I know that I have limitations and I do better juggling things methodically.

If I had a third child, for example, I’m afraid I’d lose the poor kid or forget to strap him into his car seat or something.

I get overwhelmed some times when the two children I already have tag-team me.  

And like a crepe pan if I don’t watch what I’m cooking, things get singed. I don’t like that.

I admire iron-skillet women, even though I’m not in their league.

My mother and sister are true iron skillets. They each had three children. That’s probably why they look at me quizzically half the time yet still love me despite my foibles.

My sister, an engineer, at least appreciates my need to approach things methodically.

My mother, who rushes her projects, just doesn’t get me or my pace at all but puts up with my crepe-pan tendencies nonetheless.

The woman who had the cookie party has three children, ages 6, 4 and 18 months, plus is a professor who teaches classes online, and is working on her Ph.D.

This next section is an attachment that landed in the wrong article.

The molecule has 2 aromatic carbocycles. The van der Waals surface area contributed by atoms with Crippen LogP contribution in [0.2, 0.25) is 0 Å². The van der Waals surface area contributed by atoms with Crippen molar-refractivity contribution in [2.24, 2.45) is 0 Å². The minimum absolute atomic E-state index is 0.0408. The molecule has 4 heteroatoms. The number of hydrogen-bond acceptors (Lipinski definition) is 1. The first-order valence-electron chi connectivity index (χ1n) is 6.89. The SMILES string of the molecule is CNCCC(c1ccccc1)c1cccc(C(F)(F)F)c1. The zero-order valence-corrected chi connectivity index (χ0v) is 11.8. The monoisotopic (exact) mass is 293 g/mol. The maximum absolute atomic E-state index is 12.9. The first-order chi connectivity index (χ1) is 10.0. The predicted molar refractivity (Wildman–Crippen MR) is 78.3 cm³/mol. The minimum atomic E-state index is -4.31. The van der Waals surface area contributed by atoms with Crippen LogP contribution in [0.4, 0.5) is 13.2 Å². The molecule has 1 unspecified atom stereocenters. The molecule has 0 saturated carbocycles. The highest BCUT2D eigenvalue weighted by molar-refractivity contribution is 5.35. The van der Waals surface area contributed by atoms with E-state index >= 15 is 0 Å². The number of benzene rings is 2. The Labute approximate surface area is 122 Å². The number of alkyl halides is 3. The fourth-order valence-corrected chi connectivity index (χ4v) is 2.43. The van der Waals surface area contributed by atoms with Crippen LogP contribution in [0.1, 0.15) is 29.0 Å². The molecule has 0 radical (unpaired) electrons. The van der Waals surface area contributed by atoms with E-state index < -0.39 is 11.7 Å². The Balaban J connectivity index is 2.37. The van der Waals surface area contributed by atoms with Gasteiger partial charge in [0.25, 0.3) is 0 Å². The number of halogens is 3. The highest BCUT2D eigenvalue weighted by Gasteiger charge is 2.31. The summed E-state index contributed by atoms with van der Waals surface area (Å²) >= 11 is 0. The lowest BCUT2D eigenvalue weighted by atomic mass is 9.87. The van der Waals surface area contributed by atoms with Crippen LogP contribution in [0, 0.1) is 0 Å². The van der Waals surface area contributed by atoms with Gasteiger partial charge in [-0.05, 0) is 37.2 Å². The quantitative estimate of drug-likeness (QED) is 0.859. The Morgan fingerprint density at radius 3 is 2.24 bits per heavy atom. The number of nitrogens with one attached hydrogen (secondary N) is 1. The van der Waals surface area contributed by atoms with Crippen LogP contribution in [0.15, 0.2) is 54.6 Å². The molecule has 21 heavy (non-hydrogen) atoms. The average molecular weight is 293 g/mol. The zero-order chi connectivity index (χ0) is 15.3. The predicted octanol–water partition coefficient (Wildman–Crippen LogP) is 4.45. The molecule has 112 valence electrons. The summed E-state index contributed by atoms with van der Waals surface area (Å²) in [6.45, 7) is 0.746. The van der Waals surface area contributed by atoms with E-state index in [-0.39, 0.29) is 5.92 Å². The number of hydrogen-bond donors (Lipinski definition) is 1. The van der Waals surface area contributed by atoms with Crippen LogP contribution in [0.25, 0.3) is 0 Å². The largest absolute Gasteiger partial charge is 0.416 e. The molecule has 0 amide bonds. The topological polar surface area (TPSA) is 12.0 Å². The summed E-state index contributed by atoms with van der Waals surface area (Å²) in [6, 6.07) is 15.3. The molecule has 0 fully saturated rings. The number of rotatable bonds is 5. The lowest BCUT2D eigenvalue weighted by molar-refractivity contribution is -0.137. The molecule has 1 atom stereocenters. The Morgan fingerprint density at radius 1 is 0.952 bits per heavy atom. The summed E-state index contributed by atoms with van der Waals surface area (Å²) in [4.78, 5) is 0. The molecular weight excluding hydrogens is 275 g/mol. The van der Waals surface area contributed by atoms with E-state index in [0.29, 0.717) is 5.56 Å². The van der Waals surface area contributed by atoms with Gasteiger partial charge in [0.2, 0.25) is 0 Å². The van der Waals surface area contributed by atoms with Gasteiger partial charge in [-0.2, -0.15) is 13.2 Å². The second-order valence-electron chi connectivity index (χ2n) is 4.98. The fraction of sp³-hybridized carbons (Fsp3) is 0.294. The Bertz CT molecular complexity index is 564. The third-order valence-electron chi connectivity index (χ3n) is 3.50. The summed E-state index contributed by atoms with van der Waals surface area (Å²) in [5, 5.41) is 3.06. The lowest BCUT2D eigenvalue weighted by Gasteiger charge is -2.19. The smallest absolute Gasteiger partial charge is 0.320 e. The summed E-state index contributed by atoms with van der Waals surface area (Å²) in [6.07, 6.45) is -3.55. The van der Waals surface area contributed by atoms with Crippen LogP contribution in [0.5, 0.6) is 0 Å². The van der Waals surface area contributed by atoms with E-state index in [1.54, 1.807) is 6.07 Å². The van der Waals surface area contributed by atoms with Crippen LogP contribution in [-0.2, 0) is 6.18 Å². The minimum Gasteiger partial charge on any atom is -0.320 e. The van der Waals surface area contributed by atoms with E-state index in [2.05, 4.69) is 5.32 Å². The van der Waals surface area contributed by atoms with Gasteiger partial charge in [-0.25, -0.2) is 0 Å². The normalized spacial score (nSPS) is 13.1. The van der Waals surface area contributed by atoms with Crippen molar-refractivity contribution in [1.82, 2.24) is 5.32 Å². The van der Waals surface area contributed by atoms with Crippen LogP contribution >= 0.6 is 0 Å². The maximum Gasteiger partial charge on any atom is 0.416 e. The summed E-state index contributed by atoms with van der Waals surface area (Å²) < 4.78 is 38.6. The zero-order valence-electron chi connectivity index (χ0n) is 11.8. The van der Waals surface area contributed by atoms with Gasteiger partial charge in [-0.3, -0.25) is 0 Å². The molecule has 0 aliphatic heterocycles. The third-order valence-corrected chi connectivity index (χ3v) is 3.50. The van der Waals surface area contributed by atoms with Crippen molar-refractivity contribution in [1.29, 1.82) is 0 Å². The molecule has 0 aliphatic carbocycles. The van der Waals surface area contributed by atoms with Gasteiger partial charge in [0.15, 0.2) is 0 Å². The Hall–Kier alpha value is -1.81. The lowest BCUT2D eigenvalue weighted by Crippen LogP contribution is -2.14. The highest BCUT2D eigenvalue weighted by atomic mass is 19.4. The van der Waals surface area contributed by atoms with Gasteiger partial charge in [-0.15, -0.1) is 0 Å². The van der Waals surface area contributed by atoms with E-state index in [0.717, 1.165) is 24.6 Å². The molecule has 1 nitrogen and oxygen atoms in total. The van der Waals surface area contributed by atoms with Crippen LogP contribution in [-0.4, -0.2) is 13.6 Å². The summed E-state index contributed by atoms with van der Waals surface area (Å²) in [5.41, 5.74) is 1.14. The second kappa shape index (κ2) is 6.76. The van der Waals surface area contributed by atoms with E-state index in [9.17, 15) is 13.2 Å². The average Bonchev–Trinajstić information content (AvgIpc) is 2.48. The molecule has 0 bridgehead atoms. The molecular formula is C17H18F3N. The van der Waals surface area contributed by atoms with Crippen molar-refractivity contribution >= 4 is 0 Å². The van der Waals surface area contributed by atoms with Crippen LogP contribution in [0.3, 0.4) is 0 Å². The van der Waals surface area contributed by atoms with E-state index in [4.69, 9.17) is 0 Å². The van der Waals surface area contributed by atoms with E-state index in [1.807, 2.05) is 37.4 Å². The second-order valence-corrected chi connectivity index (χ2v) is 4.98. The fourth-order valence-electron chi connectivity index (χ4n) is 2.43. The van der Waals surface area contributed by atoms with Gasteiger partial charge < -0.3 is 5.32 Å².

Today she hosted about a dozen kids at her house.

That’s classic iron-skillet behavior.

She’s extremely gracious and one of the nicest people I’ve met in the last year. Our boys love to be together and we often swap play dates, which allows her to finish her papers and me time for running, writing and this blog.

I often look at her and think, ‘I don’t know how she does it.’

It’s sort of like when I talk to other people who are not runners about my marathon running and training. They don’t get how I do it either.

Some how, some way we make things happen in life when we must or if the desire is strong enough.

Anything is possible if you put your mind to it, whether you’re already iron-skillet tough or even a bit of a crepe pan like me.  


Aging is inevitable, but growing old is a choice. Lace up your shoes, and let’s go!

Mileage today: 6.5; Denver to Boston miles logged: 949.5; Miles left to go: 820.5.

Miles and milestones

Jane wants to redecorate her bedroom.

I knew it was coming — sooner of later she’d outgrow the baby pastel yellows and greens, and the butterfly and ladybug border on her walls.

“Mom, it’s kinda, sorta, little kiddish.” she told me sheepishly, not wanting to hurt my feelings. 

Her desire for change is normal. 

After all, she is 8 years old, not a toddler like when we first moved to Colorado more than seven years ago.